Architectural plans will be needed for the proposed addition. With the architectural plans, the surveyor will develop the plot plan that falls within the allowable buildable area. By working with a seasoned design-build company, you can avoid some potential pitfalls that may come if you go to an architect separately to draw up plans.

    A design-build firm can create the architectural plans and contract the surveyor for a more seamless process. This is not a time for surprises and miscommunication that can occur when the architect, builder, and surveyor work independently of each other.

    Obtaining a Permit 

    With architectural plans and a plot plan, your design-build partner is ready to present the proposed addition to the building department for permitting.

    To obtain a building permit, you need to follow the zoning approval process. Once you have the plot plan, you need to prove you are following the zoning bylaws. This is when the local building department reviews the plan and either issues a permit or points out non-compliance. If the plan falls outside of ordinances, the board should provide guidance regarding what is needed for approval. A seasoned design-build firm will have experience working with the zoning boards in your Massachusetts town.

    Sometimes, the building department already has a plot plan on file. If it is more than five years old, a new survey may be needed.


    What happens if the plot plan and the project you want to do does not conform to the various zoning requirements? This is called nonconformity. Nonconforming pertains to the addition, but during the process, you might bump into the challenge of " existing nonconforming structures.” This designation may happen if zoning has changed since the home was built. The details of how these processes are handled are listed in the towns zoning bylaws which can be found on the town website. Each town has a zoning department, and they are a great resource to go and talk to about what is possible and what the process would be rather than trying to interpret the entire code yourself. In some cases, you will need to go before the Zoning Board of Appeals (ZBA) to obtain approval and this takes time. Important to note that what you present and get approved needs to be final plans.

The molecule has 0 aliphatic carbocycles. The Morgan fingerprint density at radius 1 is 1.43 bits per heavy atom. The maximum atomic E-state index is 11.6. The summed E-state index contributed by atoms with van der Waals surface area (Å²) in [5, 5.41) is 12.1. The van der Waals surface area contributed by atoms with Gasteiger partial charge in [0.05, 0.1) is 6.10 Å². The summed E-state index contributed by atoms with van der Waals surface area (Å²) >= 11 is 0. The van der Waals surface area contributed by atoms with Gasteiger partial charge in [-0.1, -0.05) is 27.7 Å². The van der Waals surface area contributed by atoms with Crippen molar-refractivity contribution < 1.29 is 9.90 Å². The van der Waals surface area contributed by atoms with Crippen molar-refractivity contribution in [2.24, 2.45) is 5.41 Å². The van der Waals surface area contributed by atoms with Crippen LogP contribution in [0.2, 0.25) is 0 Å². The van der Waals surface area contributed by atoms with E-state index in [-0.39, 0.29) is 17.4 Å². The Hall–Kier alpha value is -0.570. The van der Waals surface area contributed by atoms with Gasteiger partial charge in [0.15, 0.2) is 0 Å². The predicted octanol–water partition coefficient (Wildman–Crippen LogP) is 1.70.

Taking Zoning Compliance to Completion of the Building Permit

    Once the addition is built, the builder must do what is called an AsBuilt. This is a confirmation by the surveyor, who verifies that the addition's location and size conform to the originally submitted plans. If the addition does not conform to the initial permit, the town can require its removal. The AsBuilt must be forwarded to the building department to close the permit and gain occupancy approval for the addition.

    As you can see, the investment in a surveyor up front is small compared with having a plan that cannot be built, is built out of compliance, or is not according to the original plans.

    Working with an experienced builder who knows how to navigate the zoning bylaws of your New England town is essential. Rather than an afterthought, zoning compliance is the starting point when considering adding square footage to your home. An experienced design-build firm will be more than happy to do the legwork upfront, so you know what is possible before ordering the flooring, cabinets, and other finishes on an addition that doesn’t fit on your property.

    To learn more about home additions, please download our FREE eBook - Home Additions 101: How to Plan a Home Addition That Perfectly Meets Your Family Needs. And if you are ready to speak about your next renovation, please schedule a home renovation discovery session.